Fguring out how Ontario Power Authority directors learned to stop worrying and love nuclear power may be as simple as following the money.
Last month, the body established by Premier Dalton McGuinty to look at Ontario's energy needs released a report proposing shelling out some $35 billion for rehab of and additions to Ontario's nuclear fleet over the next 20 years. When McGuinty pledged to follow the Authority's nuclear recommendations during a Niagara Falls speech in September, he said the OPA was created to "give us its very best advice based on the facts, not the politics." It's not clear what facts this claim is based on.
Nowhere on the Authority's board is there a person with knowledge of the energy efficiency side of the industry, or who has the inside track on how farmers can sell biomass energy converted from crop wastes.
Nor is there an economic planner who can assess the best way to use utility construction dollars to generate what energy planners call "distributed benefits" such as permanent jobs in depressed communities.
There's no authoritative person to remind nuclear bean counters to add $20 billion onto the $14 billion already owing to cover future costs of toxic waste disposal, or another potential $20 billion to cover the costs of increased insurance based on the risk that terrorists might be tempted to blow up neighbourhood reactors.
And there's not one person representing utility users, homeowners or tenants, the people who'll be picking up the tab for the next 20 years.
Even making an appearance before the Ontario public takes too much effort for the board members who live out of province. Charles Bayless, formerly a top executive of utilities in Arizona and Illinois, is now president of a relatively small trades and technology school, the West Virginia University Institute of Technology.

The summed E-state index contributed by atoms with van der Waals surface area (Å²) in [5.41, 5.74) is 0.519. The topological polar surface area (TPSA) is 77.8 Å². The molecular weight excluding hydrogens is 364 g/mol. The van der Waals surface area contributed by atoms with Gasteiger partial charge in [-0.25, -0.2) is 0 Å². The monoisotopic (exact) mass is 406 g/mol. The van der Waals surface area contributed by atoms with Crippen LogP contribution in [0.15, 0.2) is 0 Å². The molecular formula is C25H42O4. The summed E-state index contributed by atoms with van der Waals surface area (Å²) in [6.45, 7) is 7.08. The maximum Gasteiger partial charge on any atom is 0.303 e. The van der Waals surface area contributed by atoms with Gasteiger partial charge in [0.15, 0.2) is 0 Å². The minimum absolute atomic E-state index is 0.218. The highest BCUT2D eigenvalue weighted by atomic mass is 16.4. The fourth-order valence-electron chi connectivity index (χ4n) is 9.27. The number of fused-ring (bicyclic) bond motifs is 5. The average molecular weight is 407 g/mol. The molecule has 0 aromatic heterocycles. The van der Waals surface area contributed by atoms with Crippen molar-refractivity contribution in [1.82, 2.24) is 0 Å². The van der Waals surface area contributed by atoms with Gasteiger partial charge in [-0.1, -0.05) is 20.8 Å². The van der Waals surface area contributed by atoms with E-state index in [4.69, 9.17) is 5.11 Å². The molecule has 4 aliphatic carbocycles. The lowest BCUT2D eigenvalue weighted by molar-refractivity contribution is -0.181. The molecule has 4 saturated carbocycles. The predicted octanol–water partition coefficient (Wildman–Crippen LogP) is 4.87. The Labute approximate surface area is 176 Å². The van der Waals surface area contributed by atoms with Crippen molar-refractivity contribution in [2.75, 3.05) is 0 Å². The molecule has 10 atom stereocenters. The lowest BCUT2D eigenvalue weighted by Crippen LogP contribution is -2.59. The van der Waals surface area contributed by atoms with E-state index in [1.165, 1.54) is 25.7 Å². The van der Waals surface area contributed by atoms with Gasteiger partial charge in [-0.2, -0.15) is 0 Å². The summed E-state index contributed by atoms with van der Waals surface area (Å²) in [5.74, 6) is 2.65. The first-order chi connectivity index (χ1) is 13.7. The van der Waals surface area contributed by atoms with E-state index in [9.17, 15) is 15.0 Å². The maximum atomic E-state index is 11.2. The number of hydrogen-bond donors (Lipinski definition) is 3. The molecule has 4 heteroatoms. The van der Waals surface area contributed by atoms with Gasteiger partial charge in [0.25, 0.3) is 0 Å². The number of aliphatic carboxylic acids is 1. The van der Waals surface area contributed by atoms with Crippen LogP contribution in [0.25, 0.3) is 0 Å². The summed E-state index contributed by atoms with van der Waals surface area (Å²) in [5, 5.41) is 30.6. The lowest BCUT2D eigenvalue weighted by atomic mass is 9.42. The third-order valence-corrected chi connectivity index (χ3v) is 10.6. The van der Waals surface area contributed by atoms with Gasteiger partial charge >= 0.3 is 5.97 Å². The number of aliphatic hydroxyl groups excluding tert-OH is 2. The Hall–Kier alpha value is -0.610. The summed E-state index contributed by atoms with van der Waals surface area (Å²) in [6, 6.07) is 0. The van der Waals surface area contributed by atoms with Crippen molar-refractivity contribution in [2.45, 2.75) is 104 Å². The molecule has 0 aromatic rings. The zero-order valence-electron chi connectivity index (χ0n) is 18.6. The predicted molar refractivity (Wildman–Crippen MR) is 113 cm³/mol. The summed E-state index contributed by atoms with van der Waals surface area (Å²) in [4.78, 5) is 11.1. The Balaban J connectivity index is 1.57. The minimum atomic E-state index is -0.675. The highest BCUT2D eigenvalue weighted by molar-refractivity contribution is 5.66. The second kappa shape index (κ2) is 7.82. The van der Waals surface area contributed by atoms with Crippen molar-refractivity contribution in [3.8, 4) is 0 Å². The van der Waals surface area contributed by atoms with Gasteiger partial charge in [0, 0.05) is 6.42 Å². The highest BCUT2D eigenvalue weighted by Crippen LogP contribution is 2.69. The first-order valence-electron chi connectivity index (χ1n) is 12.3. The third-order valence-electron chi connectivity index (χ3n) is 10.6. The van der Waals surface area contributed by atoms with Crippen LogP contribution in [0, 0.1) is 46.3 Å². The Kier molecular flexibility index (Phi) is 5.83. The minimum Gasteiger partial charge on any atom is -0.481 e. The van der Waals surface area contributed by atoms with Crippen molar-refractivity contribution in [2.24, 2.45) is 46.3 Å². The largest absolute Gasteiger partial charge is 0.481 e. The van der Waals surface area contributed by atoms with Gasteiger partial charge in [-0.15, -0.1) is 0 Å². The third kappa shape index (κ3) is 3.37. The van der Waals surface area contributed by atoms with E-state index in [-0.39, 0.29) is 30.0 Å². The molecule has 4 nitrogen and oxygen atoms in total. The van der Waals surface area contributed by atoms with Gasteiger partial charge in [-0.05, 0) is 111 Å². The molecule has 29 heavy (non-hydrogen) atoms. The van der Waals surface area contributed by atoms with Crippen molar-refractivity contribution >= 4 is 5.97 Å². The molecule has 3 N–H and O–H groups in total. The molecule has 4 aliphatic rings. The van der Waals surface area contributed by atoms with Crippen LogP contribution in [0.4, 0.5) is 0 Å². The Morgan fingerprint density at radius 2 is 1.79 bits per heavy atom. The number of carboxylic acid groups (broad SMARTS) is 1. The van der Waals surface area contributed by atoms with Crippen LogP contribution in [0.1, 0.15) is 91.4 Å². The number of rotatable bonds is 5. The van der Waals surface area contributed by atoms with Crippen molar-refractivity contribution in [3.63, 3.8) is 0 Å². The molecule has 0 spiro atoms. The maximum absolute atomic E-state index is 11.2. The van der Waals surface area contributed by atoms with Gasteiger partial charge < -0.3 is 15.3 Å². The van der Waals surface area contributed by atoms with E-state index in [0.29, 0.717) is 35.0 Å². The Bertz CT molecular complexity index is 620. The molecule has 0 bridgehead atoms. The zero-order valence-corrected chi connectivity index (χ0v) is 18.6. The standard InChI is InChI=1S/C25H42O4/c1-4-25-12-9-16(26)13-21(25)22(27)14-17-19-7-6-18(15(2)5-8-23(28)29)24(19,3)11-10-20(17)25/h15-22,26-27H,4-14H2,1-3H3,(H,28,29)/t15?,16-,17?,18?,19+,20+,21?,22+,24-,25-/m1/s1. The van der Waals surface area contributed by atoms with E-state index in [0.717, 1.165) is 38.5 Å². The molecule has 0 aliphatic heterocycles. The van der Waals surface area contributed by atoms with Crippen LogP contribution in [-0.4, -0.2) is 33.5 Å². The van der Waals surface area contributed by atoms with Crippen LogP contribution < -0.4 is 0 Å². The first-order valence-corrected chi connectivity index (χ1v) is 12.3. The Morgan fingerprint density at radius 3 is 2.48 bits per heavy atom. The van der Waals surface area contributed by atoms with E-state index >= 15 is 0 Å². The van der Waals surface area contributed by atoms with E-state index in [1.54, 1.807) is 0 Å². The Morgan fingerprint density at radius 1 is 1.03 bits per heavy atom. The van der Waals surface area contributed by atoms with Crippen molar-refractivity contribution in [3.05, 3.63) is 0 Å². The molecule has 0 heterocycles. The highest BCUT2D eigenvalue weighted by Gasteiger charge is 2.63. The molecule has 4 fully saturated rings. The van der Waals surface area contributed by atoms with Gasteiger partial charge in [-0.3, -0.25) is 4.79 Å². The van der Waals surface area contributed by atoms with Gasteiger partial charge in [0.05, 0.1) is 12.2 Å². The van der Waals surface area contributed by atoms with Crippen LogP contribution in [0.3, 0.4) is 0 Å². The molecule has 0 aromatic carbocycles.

The OPA's ostensible environmental specialist, Louise Comeau, works out of BC. Apparently, there are no Ontario residents qualified to represent the point of view of either greens or nuclear academics and mad scientists.
The key to understanding the power elite behind nuclear power, including those ensconced at the OPA, is knowing what side of their bread gets the butter. Whatever is said about the economics of nuclear power, nuke promoters are almost always on the supply side of the industry. We're talking here about the moneylenders, construction contractors, equipment manufacturers, engineers, consultants and academics who fatten on the industry's notoriously lumpy expenditure pattern.
In this biz, rounding and other errors are easy to hide in multi-billion-dollar construction budgets. The ledger looks much less appealing for investors who buy the plant and try to run it for a profit, which is why taxpayer-funded public utilities usually end up running the plants and paying off their black hole of debt. It's probably not coincidental that many of these nuclear public utilities are creatures of dictatorial and militaristic regimes.
A review of OPA staff and directors confirms this bias in the way the industry's profit centre works. The OPA's CEO, Jan Carr, is a senior engineer with three decades' experience with energy consulting firms, the Ontario Energy Board and the Toronto Board of Trade electricity task force.